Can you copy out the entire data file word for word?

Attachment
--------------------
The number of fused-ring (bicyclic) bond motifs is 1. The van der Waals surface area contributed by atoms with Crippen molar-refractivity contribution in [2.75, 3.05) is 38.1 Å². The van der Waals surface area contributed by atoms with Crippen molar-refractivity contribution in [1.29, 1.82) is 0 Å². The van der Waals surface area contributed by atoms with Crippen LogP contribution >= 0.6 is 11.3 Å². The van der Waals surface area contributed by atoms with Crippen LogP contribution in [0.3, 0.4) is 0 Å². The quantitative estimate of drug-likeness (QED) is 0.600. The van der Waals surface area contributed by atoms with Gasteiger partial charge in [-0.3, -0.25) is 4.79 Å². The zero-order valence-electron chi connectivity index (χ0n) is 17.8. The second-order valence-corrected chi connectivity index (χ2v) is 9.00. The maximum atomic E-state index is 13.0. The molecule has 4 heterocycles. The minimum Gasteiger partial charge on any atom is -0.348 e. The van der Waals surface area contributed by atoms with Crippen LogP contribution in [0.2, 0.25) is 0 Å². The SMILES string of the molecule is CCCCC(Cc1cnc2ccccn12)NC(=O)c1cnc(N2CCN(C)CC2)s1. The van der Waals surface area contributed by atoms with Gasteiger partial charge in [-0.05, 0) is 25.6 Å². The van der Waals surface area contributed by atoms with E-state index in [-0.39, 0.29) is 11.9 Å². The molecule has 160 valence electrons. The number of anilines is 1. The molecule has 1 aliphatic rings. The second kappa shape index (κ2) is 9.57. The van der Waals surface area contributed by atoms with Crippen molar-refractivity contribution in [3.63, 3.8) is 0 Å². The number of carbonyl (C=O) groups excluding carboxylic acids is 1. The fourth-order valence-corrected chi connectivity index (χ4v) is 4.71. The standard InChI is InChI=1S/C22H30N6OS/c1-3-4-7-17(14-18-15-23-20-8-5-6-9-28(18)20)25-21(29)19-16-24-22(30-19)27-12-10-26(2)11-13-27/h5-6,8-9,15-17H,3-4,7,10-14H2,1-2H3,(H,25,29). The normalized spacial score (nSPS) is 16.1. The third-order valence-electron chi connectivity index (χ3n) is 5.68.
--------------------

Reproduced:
The number of fused-ring (bicyclic) bond motifs is 1. The van der Waals surface area contributed by atoms with Crippen molar-refractivity contribution in [2.75, 3.05) is 38.1 Å². The van der Waals surface area contributed by atoms with Crippen molar-refractivity contribution in [1.29, 1.82) is 0 Å². The van der Waals surface area contributed by atoms with Crippen LogP contribution >= 0.6 is 11.3 Å². The van der Waals surface area contributed by atoms with Crippen LogP contribution in [0.3, 0.4) is 0 Å². The quantitative estimate of drug-likeness (QED) is 0.600. The van der Waals surface area contributed by atoms with Gasteiger partial charge in [-0.3, -0.25) is 4.79 Å². The zero-order valence-electron chi connectivity index (χ0n) is 17.8. The second-order valence-corrected chi connectivity index (χ2v) is 9.00. The maximum atomic E-state index is 13.0. The molecule has 4 heterocycles. The minimum Gasteiger partial charge on any atom is -0.348 e. The van der Waals surface area contributed by atoms with Crippen LogP contribution in [0.2, 0.25) is 0 Å². The SMILES string of the molecule is CCCCC(Cc1cnc2ccccn12)NC(=O)c1cnc(N2CCN(C)CC2)s1. The van der Waals surface area contributed by atoms with Gasteiger partial charge in [-0.05, 0) is 25.6 Å². The van der Waals surface area contributed by atoms with E-state index in [-0.39, 0.29) is 11.9 Å². The molecule has 160 valence electrons. The number of anilines is 1. The molecule has 1 aliphatic rings. The second kappa shape index (κ2) is 9.57. The van der Waals surface area contributed by atoms with Crippen molar-refractivity contribution in [3.63, 3.8) is 0 Å². The number of carbonyl (C=O) groups excluding carboxylic acids is 1. The fourth-order valence-corrected chi connectivity index (χ4v) is 4.71. The standard InChI is InChI=1S/C22H30N6OS/c1-3-4-7-17(14-18-15-23-20-8-5-6-9-28(18)20)25-21(29)19-16-24-22(30-19)27-12-10-26(2)11-13-27/h5-6,8-9,15-17H,3-4,7,10-14H2,1-2H3,(H,25,29). The normalized spacial score (nSPS) is 16.1. The third-order valence-electron chi connectivity index (χ3n) is 5.68.